How Outsourcing Kills Innovation

When companies outsource their manufacturing, suppliers close or move, engineers learn different skills, local colleges drop job-training courses, and the whole ecosystem shrinks.

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When one fisherman doubles his efforts, he doubles his catch. When the entire fishing village doubles its efforts, the fishery will be quickly depleted. Harvard Business School professors David Pisano and Willy Shih worry this is happening to the American economy—it is being depleted of its innovative spark—due to the rush to outsource manufacturing. "When companies outsource their manufacturing work, suppliers close or move, engineers learn different skills, local colleges drop some job-training courses, and the whole ecosystem shrinks."

What's the Big Idea?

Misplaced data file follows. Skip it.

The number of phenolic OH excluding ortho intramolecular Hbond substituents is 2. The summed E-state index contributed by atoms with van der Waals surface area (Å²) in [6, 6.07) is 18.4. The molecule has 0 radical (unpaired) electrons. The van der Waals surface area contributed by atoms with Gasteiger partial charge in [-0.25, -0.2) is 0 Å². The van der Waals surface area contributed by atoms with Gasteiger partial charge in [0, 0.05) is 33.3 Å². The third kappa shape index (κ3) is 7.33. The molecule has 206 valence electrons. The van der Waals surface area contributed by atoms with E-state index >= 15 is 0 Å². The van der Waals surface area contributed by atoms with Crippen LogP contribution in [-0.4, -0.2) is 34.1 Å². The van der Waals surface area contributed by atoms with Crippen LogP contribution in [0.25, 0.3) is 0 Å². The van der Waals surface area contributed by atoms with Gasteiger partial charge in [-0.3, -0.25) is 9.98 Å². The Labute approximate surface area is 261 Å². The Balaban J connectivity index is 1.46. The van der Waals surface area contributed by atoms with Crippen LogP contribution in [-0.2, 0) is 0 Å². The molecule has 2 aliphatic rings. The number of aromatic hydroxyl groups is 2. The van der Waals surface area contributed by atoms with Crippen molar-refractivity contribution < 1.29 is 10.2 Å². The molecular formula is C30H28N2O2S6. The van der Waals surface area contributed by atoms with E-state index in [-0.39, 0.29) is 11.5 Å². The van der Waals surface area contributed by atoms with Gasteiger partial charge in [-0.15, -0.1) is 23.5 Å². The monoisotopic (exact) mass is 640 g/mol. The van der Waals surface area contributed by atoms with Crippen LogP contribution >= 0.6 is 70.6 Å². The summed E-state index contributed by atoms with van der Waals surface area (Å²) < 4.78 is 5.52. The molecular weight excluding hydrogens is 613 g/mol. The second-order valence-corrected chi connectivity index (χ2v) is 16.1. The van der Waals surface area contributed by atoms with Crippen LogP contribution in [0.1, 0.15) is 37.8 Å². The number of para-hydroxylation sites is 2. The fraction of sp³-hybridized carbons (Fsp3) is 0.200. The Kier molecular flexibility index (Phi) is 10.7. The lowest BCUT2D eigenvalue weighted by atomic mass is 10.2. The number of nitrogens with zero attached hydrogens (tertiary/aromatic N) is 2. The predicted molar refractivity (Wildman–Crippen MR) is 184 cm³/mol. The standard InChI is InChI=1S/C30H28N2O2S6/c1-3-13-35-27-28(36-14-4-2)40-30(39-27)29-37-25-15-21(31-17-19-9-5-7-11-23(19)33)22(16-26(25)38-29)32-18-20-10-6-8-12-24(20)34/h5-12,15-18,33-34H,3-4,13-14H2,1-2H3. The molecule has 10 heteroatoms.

What can be done to ensure that innovation and know-how remain plentiful raw materials? "In the private sector, [Pisano and Shih] argue, companies should spend more on creating products and less on marketing; articulate a credible long-term strategy to Wall Street and stick to it; accept that R&D outcomes are hard to predict; reinvigorate basic research; and add a committee dedicated to science and technology to each board of directors. For federal policy, they warn against trying to pick winners among existing companies and industries."

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